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Nearline storage, a contraction of the words "near" and "online," is a computer storage medium that rests between online and offline storage but is closer to online. In this sense, online and offline do not refer to Internet usage but to how the storage medium is used. Online medium is in the computer; offline requires human intervention and mounting, while nearline storage requires some human intervention but is mostly done by the computer. Nearline is not as quick as online storage, but there is only a several-seconds delay before the datum is accessible. The three main types of nearline mediums are magnetic tapes, magnetic disks and compact discs (CD).
The two main types of storage are online and offline. Online refers to storage systems localized on the computer, such as the hard drive, which requires no human intervention. Offline storage is a removable medium that must be hooked up and calibrated to the computer; is very slow but is able to hold massive amounts of memory for archival purposes.
Nearline storage rests between these two. It is like offline storage, because the user does have to place the storage medium in the computer. In the online sense, the computer is doing most of the work, as it knows how to locate the data and also how to retrieve them. Speed-wise, nearline also rests between the two. It is not as slow as offline storage, nor is it as quick as online, but it only has a short delay before the user can manipulate the files in the medium.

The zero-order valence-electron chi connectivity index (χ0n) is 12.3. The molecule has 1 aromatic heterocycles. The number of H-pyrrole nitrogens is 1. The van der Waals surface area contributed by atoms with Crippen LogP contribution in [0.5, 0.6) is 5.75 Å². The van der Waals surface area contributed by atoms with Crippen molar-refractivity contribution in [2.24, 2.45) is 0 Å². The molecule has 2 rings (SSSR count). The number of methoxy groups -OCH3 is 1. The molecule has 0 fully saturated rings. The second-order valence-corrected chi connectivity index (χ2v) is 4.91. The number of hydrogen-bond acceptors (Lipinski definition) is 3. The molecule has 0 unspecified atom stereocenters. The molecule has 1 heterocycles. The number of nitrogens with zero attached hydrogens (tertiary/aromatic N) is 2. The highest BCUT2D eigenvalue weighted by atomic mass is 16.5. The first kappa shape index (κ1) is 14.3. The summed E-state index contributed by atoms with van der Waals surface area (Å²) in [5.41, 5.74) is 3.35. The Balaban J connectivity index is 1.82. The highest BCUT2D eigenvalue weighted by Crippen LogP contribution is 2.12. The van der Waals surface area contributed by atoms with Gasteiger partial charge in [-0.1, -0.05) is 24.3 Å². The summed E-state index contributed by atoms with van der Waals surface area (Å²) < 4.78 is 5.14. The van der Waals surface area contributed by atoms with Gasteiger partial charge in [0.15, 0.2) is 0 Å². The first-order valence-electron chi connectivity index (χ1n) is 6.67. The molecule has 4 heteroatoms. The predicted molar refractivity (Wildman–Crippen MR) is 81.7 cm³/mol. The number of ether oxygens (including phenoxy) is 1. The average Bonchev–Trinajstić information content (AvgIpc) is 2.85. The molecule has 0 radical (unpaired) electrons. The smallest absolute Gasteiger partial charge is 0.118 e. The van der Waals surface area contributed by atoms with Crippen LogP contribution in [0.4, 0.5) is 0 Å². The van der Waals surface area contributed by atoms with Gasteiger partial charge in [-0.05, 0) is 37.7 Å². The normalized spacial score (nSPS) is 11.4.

Businesses and large data centers are the main proponents of nearline storage, because it helps their databases optimize performance. When a nearline medium is used to archive data, it means the database can stop using energy on those data and work on other functions. At the same time, if the administrator uploads data from the nearline back into the database, this will take much longer and can cause detrimental performance. Consumers also use nearline but are usually offered smaller storage mediums than businesses use.
There are three different forms of nearline storage. The magnetic tape is much like archival tape, but is optimized for nearline use, so it does not require the same amount of preparation to use. The magnetic disk, such as the floppy disk, improves on speed and storage amount. The last of the nearline media is the CD, which is used for data storage in many sectors.
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